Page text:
Over many years Gillingham have relied on producing their own local talent, nurturing them and understandably selling them on when the time and price is right.

Matt Jarvis and Bradley Dack are the two stand out exports from Gillingham in the past twenty years, but they have been few and far between.

Luke Rooney, Ashley Miller and now Jack Tucker have been or are tipped for great futures in the game, but haven’t yielded Gillingham the big transfer that they could well have done thus far.

Taking Gillingham to that next level could well depend then on external investement and some fans have begun to wonder if that will ever happen under Scally.

Whichever side of the fence you sit on, Gillingham fans have nothing but the best interests of their club at heart and it’s been clear for some years now that a divide has begun to form.

Those that want Scally gone need to be careful what they wish for. Removing a Chairman is one thing, taking over a club that has largely one owner is another.

Paul Scally is a shrewd businessman and won’t just walk away from Gillingham Football Club, but his time running the club will come to an end one day. When that days is, no one knows, probably not even the man himself.

The question is, if not Scally then who? Who out there has the desire, passion and most importantly the money to run Gillingham Football Club?

A number of investors have clearly looked at Gillingham in the past decade, but fans thinking that a takeover akin to that at Newcastle United are either naive or foolish.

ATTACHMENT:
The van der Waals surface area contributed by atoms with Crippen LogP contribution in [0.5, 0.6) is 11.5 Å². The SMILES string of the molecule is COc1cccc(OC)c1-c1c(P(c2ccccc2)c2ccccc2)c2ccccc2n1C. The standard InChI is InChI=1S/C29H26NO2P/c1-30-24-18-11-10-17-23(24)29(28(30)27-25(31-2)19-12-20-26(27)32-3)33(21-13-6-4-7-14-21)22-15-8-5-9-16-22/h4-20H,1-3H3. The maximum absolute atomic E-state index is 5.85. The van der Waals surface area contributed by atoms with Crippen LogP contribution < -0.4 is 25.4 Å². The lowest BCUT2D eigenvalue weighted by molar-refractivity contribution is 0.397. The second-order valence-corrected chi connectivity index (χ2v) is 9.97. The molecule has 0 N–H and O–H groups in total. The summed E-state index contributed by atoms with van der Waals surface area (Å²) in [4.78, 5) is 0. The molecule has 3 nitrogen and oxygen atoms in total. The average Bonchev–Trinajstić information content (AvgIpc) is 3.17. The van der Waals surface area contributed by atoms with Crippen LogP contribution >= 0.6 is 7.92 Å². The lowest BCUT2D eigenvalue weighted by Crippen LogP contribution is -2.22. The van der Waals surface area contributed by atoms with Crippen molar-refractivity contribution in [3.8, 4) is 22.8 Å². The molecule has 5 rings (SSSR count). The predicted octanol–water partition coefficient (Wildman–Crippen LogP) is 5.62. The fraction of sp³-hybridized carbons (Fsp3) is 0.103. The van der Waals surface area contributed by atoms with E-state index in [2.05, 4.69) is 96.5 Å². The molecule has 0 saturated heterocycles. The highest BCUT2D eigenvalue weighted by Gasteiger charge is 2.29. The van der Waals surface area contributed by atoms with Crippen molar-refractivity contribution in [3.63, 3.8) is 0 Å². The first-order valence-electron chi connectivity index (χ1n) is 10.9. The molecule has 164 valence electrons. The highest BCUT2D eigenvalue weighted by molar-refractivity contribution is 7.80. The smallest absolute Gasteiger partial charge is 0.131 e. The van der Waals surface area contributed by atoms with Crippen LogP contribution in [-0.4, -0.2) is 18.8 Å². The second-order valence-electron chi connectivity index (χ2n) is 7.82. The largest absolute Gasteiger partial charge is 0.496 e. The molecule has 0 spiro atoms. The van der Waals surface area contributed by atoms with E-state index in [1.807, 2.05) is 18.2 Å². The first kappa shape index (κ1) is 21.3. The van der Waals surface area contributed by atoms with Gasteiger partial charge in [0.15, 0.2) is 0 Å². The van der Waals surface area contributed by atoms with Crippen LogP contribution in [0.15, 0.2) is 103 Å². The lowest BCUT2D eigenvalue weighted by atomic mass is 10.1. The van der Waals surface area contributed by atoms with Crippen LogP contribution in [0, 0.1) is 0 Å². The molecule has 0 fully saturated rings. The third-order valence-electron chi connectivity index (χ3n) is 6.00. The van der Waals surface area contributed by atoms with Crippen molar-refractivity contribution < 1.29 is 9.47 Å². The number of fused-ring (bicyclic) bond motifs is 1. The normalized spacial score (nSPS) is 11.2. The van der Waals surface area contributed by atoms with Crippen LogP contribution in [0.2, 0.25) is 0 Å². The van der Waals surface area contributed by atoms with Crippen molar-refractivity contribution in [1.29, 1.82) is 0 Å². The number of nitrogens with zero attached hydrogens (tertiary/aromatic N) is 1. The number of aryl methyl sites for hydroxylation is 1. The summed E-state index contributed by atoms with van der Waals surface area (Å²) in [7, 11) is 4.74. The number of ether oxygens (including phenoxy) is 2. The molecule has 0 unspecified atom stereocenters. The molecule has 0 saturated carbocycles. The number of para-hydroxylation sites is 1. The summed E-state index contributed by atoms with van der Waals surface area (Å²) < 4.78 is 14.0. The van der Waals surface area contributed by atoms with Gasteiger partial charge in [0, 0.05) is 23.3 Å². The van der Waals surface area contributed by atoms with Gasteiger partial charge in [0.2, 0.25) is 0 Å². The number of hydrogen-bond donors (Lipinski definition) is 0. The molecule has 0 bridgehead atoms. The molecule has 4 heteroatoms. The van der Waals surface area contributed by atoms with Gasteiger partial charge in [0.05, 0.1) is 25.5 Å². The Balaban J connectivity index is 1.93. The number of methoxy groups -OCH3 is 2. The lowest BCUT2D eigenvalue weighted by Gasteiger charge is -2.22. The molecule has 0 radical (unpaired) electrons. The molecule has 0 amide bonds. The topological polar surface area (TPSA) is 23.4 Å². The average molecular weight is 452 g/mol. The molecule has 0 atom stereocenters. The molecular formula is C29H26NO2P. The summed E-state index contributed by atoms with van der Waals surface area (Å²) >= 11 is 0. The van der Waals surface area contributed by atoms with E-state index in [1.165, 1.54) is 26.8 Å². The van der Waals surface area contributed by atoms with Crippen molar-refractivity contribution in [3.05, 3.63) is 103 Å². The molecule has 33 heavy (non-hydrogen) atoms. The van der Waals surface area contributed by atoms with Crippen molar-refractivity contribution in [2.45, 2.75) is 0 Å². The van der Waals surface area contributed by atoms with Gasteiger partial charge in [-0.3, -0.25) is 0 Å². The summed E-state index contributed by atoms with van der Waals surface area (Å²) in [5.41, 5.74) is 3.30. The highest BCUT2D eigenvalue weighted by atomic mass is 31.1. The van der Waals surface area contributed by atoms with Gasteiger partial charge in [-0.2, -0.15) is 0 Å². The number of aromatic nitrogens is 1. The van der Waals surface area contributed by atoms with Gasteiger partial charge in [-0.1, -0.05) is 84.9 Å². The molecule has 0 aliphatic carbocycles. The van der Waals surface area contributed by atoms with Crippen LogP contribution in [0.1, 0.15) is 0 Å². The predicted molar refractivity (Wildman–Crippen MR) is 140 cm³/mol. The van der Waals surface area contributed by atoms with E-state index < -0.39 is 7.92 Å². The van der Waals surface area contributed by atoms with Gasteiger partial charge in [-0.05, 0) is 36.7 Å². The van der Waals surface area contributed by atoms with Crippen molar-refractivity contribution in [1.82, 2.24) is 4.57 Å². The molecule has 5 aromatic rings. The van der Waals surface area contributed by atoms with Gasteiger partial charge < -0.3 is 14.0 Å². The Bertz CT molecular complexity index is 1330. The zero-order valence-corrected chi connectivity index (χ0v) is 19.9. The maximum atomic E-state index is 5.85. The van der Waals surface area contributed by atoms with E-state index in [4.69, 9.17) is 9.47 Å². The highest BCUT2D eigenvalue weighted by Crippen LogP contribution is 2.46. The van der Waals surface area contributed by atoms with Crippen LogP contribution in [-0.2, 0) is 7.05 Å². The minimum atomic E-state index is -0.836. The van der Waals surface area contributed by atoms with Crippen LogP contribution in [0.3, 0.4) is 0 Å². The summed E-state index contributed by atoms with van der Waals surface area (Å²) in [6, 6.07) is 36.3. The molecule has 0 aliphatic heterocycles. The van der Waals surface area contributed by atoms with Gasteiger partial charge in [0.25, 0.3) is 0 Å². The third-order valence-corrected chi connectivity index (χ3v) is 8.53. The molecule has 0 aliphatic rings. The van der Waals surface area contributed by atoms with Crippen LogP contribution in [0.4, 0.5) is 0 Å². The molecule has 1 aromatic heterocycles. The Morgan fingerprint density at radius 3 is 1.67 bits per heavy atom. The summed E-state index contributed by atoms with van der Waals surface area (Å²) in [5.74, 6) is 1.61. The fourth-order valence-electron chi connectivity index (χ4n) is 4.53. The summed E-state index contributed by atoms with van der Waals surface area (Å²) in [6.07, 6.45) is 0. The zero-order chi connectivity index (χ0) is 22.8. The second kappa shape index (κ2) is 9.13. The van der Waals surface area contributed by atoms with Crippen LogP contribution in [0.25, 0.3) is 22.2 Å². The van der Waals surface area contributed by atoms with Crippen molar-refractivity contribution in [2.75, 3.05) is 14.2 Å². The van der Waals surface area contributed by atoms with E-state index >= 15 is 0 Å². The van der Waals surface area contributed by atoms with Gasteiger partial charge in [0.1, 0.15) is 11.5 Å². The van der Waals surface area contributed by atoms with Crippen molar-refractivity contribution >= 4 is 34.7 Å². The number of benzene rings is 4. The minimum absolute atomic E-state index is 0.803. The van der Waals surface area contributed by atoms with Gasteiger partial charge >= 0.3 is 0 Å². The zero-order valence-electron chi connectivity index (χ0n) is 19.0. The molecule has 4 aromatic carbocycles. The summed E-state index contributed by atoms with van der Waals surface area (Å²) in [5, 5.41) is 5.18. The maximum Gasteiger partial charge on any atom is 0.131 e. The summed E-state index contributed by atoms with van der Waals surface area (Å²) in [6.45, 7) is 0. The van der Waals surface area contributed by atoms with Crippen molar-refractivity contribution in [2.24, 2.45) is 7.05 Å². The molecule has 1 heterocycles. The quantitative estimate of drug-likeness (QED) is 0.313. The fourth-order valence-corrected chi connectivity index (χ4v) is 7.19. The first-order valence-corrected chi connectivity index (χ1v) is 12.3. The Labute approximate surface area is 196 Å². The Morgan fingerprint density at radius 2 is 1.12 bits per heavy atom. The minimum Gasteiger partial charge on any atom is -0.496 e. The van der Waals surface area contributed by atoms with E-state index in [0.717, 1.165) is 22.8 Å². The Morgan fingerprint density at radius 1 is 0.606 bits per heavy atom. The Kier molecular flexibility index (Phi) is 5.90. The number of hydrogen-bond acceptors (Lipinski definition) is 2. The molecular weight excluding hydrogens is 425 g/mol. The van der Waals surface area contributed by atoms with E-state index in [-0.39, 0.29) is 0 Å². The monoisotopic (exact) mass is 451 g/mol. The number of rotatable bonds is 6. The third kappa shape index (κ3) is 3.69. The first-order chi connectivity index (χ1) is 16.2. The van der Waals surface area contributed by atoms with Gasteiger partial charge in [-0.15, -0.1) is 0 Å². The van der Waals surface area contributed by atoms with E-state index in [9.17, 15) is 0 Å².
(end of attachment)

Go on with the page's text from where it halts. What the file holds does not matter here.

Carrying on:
With a large catchment area and Gillingham being the only Football League club in Kent, you’d be forgiven for wondering why the club haven’t gone on to be a Championship club at the very least, but size doesn’t always matter.

Punching above their weight for some years now, Burnley have a stable, well run team on and off the pitch and yes they’ve now landed new investment and a new owner, but that came after years of hard work and a sustainable plan with stability throughout the club.

Building the foundations from the bottom up and not the top down surely has to be the way to go for clubs like Gillingham.

From the lady that sells you your cup of bovril on a Saturday afternoon, to the young lad that flogs you a programme on your way into Priestfield, to the ever faithful steward who’s been watching you for the past 20 years and not the game going on behind him, to the people that sweep the rubbish from the stands at the end of the game, they’re the people that make a football club, the local community, oh and of course the fans.

Forget the fans and start calling them customers or consumers and you run the risk of losing your paying guests.

These are the lifeblood of any football club. When fans stop going through the turnstiles, you’ve got a really big problem. Gillingham’s attendances have clearly dropped in the past decade or so, but what club hasn’t struggled at times?

A boycott from some Gillingham fans is clearly happening and they are probably staying away for a variety of reasons, but it can’t be a sustainable position for the Football Club as the years go by if that continues to happen.

Gillingham rely heavily on season ticket holders, fans coming along on a Saturday afternoon or a Tuesday night, paying their hard earned money on tickets, merchandise and concessions. Forget them at your peril.